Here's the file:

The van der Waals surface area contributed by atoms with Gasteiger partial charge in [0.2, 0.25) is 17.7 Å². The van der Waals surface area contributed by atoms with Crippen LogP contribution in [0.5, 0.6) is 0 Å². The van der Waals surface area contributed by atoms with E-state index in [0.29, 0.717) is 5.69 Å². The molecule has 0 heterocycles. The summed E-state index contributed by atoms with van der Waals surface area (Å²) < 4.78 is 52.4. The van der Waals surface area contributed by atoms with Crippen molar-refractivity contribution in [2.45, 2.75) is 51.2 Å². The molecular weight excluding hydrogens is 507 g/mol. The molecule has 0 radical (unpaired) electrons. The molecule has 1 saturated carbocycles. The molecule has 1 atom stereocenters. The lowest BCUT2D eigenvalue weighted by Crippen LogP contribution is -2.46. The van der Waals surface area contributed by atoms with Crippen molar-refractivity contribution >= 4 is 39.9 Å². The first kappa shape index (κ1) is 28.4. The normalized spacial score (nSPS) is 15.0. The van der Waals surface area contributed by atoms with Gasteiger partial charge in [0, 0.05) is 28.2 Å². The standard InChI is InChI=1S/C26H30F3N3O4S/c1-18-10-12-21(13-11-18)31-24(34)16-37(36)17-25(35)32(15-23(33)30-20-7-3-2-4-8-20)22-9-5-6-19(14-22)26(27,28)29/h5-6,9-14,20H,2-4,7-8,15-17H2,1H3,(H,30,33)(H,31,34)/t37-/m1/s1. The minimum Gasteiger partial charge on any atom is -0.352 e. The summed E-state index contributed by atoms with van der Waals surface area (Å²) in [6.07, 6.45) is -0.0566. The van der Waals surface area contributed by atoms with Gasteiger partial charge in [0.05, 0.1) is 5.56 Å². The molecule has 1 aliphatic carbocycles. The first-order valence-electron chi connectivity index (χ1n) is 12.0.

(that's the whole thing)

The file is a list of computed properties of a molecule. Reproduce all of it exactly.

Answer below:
The van der Waals surface area contributed by atoms with Gasteiger partial charge in [0.2, 0.25) is 17.7 Å². The van der Waals surface area contributed by atoms with Crippen LogP contribution in [0.5, 0.6) is 0 Å². The van der Waals surface area contributed by atoms with E-state index in [0.29, 0.717) is 5.69 Å². The molecule has 0 heterocycles. The summed E-state index contributed by atoms with van der Waals surface area (Å²) < 4.78 is 52.4. The van der Waals surface area contributed by atoms with Crippen molar-refractivity contribution in [2.45, 2.75) is 51.2 Å². The molecular weight excluding hydrogens is 507 g/mol. The molecule has 0 radical (unpaired) electrons. The molecule has 1 saturated carbocycles. The molecule has 1 atom stereocenters. The lowest BCUT2D eigenvalue weighted by Crippen LogP contribution is -2.46. The van der Waals surface area contributed by atoms with Crippen molar-refractivity contribution >= 4 is 39.9 Å². The first kappa shape index (κ1) is 28.4. The normalized spacial score (nSPS) is 15.0. The van der Waals surface area contributed by atoms with Gasteiger partial charge in [0, 0.05) is 28.2 Å². The standard InChI is InChI=1S/C26H30F3N3O4S/c1-18-10-12-21(13-11-18)31-24(34)16-37(36)17-25(35)32(15-23(33)30-20-7-3-2-4-8-20)22-9-5-6-19(14-22)26(27,28)29/h5-6,9-14,20H,2-4,7-8,15-17H2,1H3,(H,30,33)(H,31,34)/t37-/m1/s1. The minimum Gasteiger partial charge on any atom is -0.352 e. The summed E-state index contributed by atoms with van der Waals surface area (Å²) in [6.07, 6.45) is -0.0566. The van der Waals surface area contributed by atoms with Gasteiger partial charge in [0.05, 0.1) is 5.56 Å². The molecule has 1 aliphatic carbocycles. The first-order valence-electron chi connectivity index (χ1n) is 12.0.